They’re smart, diverse and technology savvy, but experts warn that today’s teens are looking at a future of debt if they don’t brush up on their financial skills.

More than ever before, teenagers are being inundated with the message that happiness and independence are achievable through spending money. One example being a commercial pitching a MuchMusic MasterCard, singled out by both the Toronto Star and Credit Canada last year, in which Danny, a “recovering momma’s boy,” says he “really wasn’t in control of his life” until he discovered the pre-paid card, which is “as easy as loading it and spending it.” Kids as young as 13 can get one with their parents as account holders, and teens 16 and up can apply on their own.

While there’s no danger of accumulating debt with pre-paid cards of that kind, those in the know say it encourages a growing culture of impulsive spending and a view that debt is inevitable regardless of financial discipline. ScotiaMcLeod financial adviser Preet Banerjee says marketers are eager to build brand loyalty at an early age, and kids and teens are being kept in the dark on financial responsibility.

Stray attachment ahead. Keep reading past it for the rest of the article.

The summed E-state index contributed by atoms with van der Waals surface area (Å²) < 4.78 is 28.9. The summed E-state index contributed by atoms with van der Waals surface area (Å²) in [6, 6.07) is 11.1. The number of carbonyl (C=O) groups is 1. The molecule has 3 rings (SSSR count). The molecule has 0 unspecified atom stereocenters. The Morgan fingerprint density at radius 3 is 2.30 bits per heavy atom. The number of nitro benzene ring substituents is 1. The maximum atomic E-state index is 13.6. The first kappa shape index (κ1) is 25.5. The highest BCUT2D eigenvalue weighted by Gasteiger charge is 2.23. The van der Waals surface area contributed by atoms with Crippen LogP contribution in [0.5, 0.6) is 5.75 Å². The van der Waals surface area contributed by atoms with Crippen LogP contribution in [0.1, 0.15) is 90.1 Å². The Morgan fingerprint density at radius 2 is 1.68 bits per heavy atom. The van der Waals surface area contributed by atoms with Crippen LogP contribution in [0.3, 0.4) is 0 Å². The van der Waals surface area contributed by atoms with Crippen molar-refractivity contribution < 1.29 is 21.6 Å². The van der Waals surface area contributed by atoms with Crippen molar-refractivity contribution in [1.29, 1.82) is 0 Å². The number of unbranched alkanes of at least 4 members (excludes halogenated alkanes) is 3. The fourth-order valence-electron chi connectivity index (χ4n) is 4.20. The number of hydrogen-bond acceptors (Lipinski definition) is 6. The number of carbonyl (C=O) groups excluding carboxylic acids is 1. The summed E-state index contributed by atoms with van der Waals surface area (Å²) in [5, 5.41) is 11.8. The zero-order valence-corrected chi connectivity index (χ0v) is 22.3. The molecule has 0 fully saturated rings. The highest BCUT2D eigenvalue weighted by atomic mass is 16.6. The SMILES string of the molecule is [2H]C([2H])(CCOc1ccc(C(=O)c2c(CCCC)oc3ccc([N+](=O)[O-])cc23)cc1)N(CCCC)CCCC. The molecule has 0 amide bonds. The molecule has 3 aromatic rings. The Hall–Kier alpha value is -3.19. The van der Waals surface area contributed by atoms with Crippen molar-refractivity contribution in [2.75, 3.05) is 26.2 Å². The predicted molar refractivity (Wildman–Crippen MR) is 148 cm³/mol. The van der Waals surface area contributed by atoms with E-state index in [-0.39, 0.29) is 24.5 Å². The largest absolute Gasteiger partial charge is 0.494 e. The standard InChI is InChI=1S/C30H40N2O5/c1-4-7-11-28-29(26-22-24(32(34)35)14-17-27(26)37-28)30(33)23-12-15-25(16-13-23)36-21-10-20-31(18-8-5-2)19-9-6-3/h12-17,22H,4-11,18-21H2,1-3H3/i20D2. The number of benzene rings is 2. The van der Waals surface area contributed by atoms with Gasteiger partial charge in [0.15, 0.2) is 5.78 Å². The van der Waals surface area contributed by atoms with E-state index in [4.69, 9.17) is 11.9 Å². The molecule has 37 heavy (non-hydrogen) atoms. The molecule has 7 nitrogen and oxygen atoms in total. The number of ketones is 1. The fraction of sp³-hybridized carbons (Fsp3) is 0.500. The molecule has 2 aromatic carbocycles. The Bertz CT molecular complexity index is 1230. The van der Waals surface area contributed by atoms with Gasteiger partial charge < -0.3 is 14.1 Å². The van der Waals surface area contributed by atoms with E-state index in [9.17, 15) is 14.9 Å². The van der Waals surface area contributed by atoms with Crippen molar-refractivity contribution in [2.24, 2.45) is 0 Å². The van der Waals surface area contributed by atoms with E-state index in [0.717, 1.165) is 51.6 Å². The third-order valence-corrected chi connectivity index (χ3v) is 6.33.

“Not even close,” says Banerjee when asked if teens are financially literate. “You have these shows with Hollywood teens bragging about their diamond-encrusted cellphones and $500 designer jeans. It certainly doesn’t help the situation. I’ve said this many times before: Personal finance needs to be integrated into school curriculums. ‘Spend less than you earn.’ It’s simple, and it should be drilled into kids from the time they’re able to do math. No one’s doing it. It’s not enforced.”

Debt makes a difference. In his book Credit Card Nation: The Consequences Of America’s Addiction To Credit, author Robert Manning says the amount of U.S. students entering their first year of post-secondary with credit cards tripled over a three-year period. He estimates 7 to 10 per cent of post-secondary students will drop out due to credit problems — explaining they’re too embarrassed to admit debt to parents, students work more hours than class schedules will safely allow to make up the money, resulting in poor grades.

Mackenzie Financial’s ‘Til You’re Blue In The Face: A Parent-Teen Discussion Guide To Thrift, Saving And Getting Rich says teens, though they may not be thinking about a future where they’ll have to pay their own way, are genuinely interested in personal finance and often look to parents for help. The guide says parents should take the opportunity to educate them: Showing them statements of savings plans and how they’ve accrued value, discussing mortgage payments and interest, and how it all fits into the financial plans of the family.